Thursday, September 22, 2011


Rivera the best reliever of all time, Fan Graphs, Slowinski, low ERA and walks, high K's, not just 'save' stat


Rivera's low ERA, low walk rate, high strike out rate, high WAR and WPA put him above others, not just the 'save' stat.

9/20/11, "The Best Reliever of All Time, Mariano Rivera," FanGraphs, Steve Slowinski

"If you prefer old-school statistics, Rivera has the lowest career ERA (2.06) of any relief pitcher to throw more than 200 innings.* That’s considerably lower than Trevor Hoffman (2.87 ERA), and better than any of the current relievers in the Hall of Fame: Hoyt Wilhelm (2.52), Goose Gossage (2.63), Bruce Sutter (2.83), and Rollie Fingers (2.83), and Dennis Eckersley (2.85**). And not only that, but in an age where relievers typically don’t shoulder large workloads, Mo has thrown 1,159 innings

Mo has the lowest walk rate of the Hall of Fame relievers (1.9 walks per nine), and

You can go on and on with the comparisons, but they’re still just as unremarkable; in short, the traditional stats make Mariano out to be a soul-destroying, bat breaking machine.

And when you turn to the new-school statistics, you find that it’s not just saves that really likes Mariano; it’s everything. He has the most career Wins Above Replacement (WAR) of any relief pitcher and by a longshot too. Heck, only nine relievers have ever pitched good and long enough to accrue over 20 WAR, and of those nine, only one has ever cracked 30. With 38.3 WAR,

But it only gets better. Mo has by far the most Win Probability Added of any relief pitcher (55 WPA) over the course of his career, a full 23 ahead of the next closest guy (Trevor Hoffman). And he may have recently set the all-time saves record, but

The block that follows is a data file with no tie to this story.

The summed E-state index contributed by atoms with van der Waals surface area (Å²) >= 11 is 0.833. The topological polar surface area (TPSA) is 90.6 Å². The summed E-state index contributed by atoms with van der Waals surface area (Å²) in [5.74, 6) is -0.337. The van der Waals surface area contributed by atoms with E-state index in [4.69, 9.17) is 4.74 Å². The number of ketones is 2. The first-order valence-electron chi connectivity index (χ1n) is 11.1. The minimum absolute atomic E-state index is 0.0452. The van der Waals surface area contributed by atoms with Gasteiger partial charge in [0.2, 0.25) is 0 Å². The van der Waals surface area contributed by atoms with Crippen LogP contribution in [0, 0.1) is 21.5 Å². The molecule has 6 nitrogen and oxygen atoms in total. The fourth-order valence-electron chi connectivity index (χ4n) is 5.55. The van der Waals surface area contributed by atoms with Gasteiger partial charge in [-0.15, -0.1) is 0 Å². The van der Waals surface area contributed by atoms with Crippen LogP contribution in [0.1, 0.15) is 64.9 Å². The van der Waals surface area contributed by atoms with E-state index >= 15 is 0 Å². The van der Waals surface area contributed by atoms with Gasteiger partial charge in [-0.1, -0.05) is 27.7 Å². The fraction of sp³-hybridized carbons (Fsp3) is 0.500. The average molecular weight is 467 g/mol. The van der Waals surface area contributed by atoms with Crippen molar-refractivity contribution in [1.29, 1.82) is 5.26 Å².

This one save doesn’t change his place in history, but it does serves as yet another of how the saber and mainstream aren’t as far apart as you’d think. It doesn’t matter what statistics you like to look at, the final conclusion is the same: Mariano Rivera is not only the best old reliever of all-time; he’s easily the best reliever the game has ever seen. The role of the closer may be a young one and not steeped in legend yet,

*You guys are so smart. One reader caught that Mo’s career ERA is actually 2.22, while I listed above that it’s 2.06. The numbers I referenced above are Mo’s stats as a relief pitcher; he had 10 starts early in his career that inflate his career ERA. And since Dennis Eckersley also started some games, I excluded all games started when comparing the relievers against each other.

**Again, this is Eckersley’s ERA as a relief pitcher."


The author mentions 1159 innings for Mo. Of the 1209 listed as of 9/21 in B-R I'm assuming 50 innings in 1995 were as a starter and 17 were as a reliever. This still leaves out the post season. If the topic of durability is discussed including innings pitched, it is quite misleading not to mention the post season in all cases. Obviously Rivera's work is the most severely slighted when post season durability is left out-- although it is "accepted" practice to do so in some baseball stat discussions-assuming one wants to be accepted by people who cheat others out of their career. It is not Rivera's "fault" that 3 levels of post season play began in 1995. It doesn't make those before him "unlucky" to have had more time to rest up. In the old days when they didn't make much money players got 2nd jobs over the winter. It was just different. It's no one's fault and no excuse to cheat someone out of what is often his most demanding work and in adverse weather conditions. I enjoyed the article, just think post season must be mentioned in durability discussions. ed.

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